18. Lucy

Book Reviews / Saturday, June 2nd, 2012

Here’s the second novel this year that I’ve read from Jamaica Kincaid.  Lucy is a coming of age novel about a girl of the same name from the West Indies who is sent to North America.  There she is meant to work as a jeune fille au pair for Lewis and Mariah.  They are a young, successful, wealthy couple with four children.  They seem to be the perfect couple – happily married and of the upper class, but shortly after her arrival Lucy starts to notice some blemishes on this idealistic family.

Lucy is a young West Indian who seems to be happy to have left home, and particularly her mother.  Even though, her coming, to what appears to be New York City, immediately  triggers a sense of profound homesickness.  She feels as if she is in the middle of two worlds.  She is different and that is accentuated from the moment she arrives in North America – the cold air, a pale yellow sun.  “I was no longer in a tropical zone, and this realization now entered my life-like a flow of water dividing formerly dry and solid ground, creating two banks, one of which was my past-so familiar and predictable that even my unhappiness then made me happy now just to think of it-the other my future, a gray blank, an overcast seascape on which rain was falling and no boats were in sight.  I was no longer in a tropical zone and I felt cold inside and out, the first time such a sensation had come over me.” (Lucy p. 6-7)  Through the story it becomes clear that Lucy’s moods change as the seasons do.  In the winter she is lonely.  The spring brings to her a sense of renewal, while summer contentment and autumn disillusionment.  She has not lived with seasonal change and finds it unnecessary.

As the story continues Lucy proves herself to be an observant critic of her surroundings and of her host family.  It’s as if Kincaid uses this character to express the trials of a lot of West Indians that come to work or to  immigrate to North America.  She mentions how people start to speak with her by saying, “So you’re from the islands?”, as if all the islands are the same or worse claim to know where she’s from because they were there on holiday.  Lucy is unsympathetic and extremely hostile, which often leads to her somewhat blatant commentary.  It is sometimes a little comical, but is the principal reason she is perceived to be difficult and bitter.  She tries to make her place in this family and develops a relationship with Mariah which is similar to a mother-daughter one.  Searching for more independence, her sexuality evolves through sexually interested relationships that leave her dependent.  It’s apparent that Lucy desires full independence and a break from her past but she speaks of home and her mother often.  This proves the overwhelming force or her mother Annie Potter, despite her physical absence.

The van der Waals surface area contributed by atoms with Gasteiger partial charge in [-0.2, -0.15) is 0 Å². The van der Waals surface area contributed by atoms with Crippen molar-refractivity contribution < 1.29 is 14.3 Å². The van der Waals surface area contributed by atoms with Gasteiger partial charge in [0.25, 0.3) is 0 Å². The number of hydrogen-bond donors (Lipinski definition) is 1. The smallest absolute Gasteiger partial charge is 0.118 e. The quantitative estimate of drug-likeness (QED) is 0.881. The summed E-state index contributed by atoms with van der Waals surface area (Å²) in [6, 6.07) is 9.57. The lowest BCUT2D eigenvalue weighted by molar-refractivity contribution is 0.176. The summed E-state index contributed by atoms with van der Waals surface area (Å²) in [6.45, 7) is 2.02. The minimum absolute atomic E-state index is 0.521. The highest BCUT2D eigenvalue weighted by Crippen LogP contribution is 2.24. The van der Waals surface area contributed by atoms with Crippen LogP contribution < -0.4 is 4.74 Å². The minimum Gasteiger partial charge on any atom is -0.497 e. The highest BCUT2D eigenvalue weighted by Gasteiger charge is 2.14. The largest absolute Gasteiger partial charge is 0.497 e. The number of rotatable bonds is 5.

Food is described in distinct memories and the passages are beautifully written.  you can almost imagine yourself eating the delectable – mullet and figs and the fried fish.  Not to mention the lovely descriptions of the warm sun and the beautiful blue sea.  In comparison, there is a scene where Mariah asks Lucy if she has ever seen spring and speaks of daffodils, which happen to be Mariah’s favorite flowers.  For Mariah, daffodils are symbols of beauty and the arrival of spring.   Unfortunately, it only brings up Lucy’s feelings of hatred toward colonialism and her colonial education.  She remembers how she had to memorize a poem by Wordsworth called Daffodils, when she had

never seen one, while she felt the beauty of her own homeland was ignored.  Lucy is very short 160 pages and I found it making me want more.  It isn’t really a plot driven novel, but more so a character developed one.  Kincaid just needed to write a bit more (another 50 pages at least).  Not knowing much about West India, I marvel at the way the sections describing Lucy’s memories of home-made me  feel that sensation of warmth, sea breeze, and enticing scents, the same as in Annie John.  Nevertheless, I’m not sure this book is for everyone.  I say give it a try because it’s a little different from what most people are used to reading.  Kincaid’s simple style allows you to fall quickly into the story, but the abrasiveness of Lucy may put some people off.  I rate Lucy 4 stars and will be looking for some more Jamaica Kincaid novels to read next year.  Below I’ve copied the Wordsworth poem Daffodils.  What do you think about this poem?  Does it inspire spring and rebirth to you?  Do you enjoy reading Wordsworth?

“Daffodils” (1804)

I WANDER’D lonely as a cloud

That floats on high o’er vales and hills,

When all at once I saw a crowd,

A host, of golden daffodils;

Beside the lake, beneath the trees,
Fluttering and dancing in the breeze.

Continuous as the stars that shine

And twinkle on the Milky Way,

They stretch’d in never-ending line

Along the margin of a bay:

Ten thousand saw I at a glance,
Tossing their heads in sprightly dance.

The waves beside them danced; but they

Out-did the sparkling waves in glee:

A poet could not but be gay,

In such a jocund company:

I gazed — and gazed — but little thought
What wealth the show to me had brought:

For oft, when on my couch I lie

In vacant or in pensive mood,

They flash upon that inward eye

Which is the bliss of solitude;

And then my heart with pleasure fills,
And dances with the daffodils.

By William Wordsworth (1770-1850).

5 Replies to “18. Lucy”

  1. I think I am gonna buy Lucy just from your review here. Sounds like a character I can identify with and I like your description of how the story conjured up sea breezes etc. I am not too sure abt being left hanging but short read? Can do that.

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